Since the election campaign began, David Cameron has been accused of lacking passion and of being “too posh to push“. His manner on today’s Andrew Marr show seemed like a conscious attempt to rebut this charge. “I’m angry and animated!” he declared at one point, lest anyone fail to notice. At moments, he rather too closely resembled an under-pressure chief executive or football manager facing the sack (repeatedly interrupting his interlocutor). But Cameron clearly believes that raising the rhetorical stakes is his best means of retaining power.
The opening of the interview saw him dramatically dial up the SNP attack, warning of the “frightening prospect” of a party that “wouldn’t care about what happenened in the rest of the country” holding sway over a Labour government. In an attempt to make the danger less abstract, he suggested that an administration reliant on nationalist support would be forced to cancel infrastructure projects in England, referring to “People thinking in their own constituencies ‘Is that bypass going to be built? Will my hospital get the money it needs?'”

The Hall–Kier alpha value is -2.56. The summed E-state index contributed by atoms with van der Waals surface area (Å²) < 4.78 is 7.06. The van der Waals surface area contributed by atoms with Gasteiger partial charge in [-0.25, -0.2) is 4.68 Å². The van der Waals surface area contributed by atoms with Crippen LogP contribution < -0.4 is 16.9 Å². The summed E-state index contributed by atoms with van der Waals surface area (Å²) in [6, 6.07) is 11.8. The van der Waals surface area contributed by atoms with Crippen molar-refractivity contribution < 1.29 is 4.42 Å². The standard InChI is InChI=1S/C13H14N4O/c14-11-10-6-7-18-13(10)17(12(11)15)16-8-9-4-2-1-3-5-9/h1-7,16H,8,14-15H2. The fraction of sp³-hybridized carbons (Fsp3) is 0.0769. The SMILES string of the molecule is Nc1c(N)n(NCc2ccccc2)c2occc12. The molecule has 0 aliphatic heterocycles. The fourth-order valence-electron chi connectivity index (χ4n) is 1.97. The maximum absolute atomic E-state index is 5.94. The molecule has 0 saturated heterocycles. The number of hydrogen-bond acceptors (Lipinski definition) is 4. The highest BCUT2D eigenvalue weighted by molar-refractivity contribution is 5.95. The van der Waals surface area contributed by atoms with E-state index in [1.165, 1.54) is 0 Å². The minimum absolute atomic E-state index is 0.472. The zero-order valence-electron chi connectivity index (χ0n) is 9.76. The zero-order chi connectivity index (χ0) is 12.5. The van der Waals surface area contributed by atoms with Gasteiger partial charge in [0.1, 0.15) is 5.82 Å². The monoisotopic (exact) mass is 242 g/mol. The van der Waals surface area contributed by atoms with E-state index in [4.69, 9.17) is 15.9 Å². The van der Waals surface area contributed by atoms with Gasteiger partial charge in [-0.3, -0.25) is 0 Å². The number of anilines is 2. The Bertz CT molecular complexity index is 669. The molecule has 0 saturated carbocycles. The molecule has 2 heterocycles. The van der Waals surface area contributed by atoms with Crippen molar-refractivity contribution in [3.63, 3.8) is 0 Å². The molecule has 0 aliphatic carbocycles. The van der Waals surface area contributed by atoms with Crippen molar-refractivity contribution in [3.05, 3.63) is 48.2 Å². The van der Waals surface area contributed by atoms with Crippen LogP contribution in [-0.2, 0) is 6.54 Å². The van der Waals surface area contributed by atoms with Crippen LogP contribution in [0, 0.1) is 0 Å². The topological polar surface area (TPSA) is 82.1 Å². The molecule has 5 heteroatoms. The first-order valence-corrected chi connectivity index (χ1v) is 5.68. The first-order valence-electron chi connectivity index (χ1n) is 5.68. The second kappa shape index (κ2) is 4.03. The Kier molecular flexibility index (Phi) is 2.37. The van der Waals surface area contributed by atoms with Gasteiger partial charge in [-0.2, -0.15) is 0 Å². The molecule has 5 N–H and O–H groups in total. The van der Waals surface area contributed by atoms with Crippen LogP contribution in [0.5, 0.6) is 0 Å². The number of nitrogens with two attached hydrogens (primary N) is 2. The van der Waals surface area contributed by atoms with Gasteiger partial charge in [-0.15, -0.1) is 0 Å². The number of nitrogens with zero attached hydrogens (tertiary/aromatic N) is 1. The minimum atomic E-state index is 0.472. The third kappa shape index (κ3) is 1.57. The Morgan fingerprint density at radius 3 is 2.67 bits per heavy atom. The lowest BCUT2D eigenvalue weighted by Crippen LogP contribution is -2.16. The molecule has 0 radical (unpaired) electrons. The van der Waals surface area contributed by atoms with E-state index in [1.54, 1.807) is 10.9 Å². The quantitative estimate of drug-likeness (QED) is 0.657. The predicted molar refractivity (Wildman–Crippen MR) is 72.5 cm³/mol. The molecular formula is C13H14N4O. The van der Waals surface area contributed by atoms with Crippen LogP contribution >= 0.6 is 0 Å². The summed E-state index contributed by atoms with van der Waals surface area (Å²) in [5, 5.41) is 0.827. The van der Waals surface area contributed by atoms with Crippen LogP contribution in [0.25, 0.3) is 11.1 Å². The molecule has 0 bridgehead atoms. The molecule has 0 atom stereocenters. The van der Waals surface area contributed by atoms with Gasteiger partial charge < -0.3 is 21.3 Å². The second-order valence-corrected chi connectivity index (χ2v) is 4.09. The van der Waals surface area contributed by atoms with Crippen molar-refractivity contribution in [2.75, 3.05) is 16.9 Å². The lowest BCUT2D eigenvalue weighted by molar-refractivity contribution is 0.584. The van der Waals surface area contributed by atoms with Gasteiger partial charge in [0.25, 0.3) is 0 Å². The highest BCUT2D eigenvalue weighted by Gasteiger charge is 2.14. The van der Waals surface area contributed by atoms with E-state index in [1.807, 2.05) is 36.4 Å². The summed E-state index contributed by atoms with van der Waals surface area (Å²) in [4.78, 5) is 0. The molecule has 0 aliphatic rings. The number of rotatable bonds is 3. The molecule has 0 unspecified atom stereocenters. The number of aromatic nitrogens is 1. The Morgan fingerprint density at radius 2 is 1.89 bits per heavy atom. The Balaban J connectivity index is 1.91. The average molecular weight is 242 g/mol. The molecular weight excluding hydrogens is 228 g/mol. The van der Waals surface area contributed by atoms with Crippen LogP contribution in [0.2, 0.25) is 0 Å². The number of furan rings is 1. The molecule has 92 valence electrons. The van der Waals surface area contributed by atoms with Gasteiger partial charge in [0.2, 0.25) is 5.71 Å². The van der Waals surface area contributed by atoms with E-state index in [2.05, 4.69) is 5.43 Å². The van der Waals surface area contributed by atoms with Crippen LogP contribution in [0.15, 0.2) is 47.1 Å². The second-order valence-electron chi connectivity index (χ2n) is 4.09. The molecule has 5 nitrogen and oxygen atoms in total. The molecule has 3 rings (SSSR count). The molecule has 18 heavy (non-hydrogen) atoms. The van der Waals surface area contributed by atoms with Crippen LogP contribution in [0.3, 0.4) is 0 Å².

But while excoriating Miliband for refusing to rule out a loose arrangement with the SNP (though the Labour leader is more likely, as I wrote on Friday, to simply call their bluff), Cameron took an equally ambiguous stance towards Ukip. Asked to rule out a deal with Nigel Farage, he merely replied: “We’re not planning to do deals with anybody”. Since polls show that voters are more concerned by Ukip holding influence in a hung parliament than the SNP (42 per cent against 27 per cent in a recent MORI poll), this is a weakness Labour should repeatedly exploit.
With Cameron currently on course to lose office, the Tories have resolved that their best hope of persuading wavering voters is to repeatedly play the SNP card – in an ever more apocalyptic manner. In particular, they hope that this will win over two key groups: Ukip defectors and southern Lib Dems. Whether or not the fear factor works, it is a disreputable campaign that only further undermines the long-term future of the Union. (As Marr observed at one point, Cameron sounded like an “English nationalist”.) The Tories may yet retain power but they have already lost honour.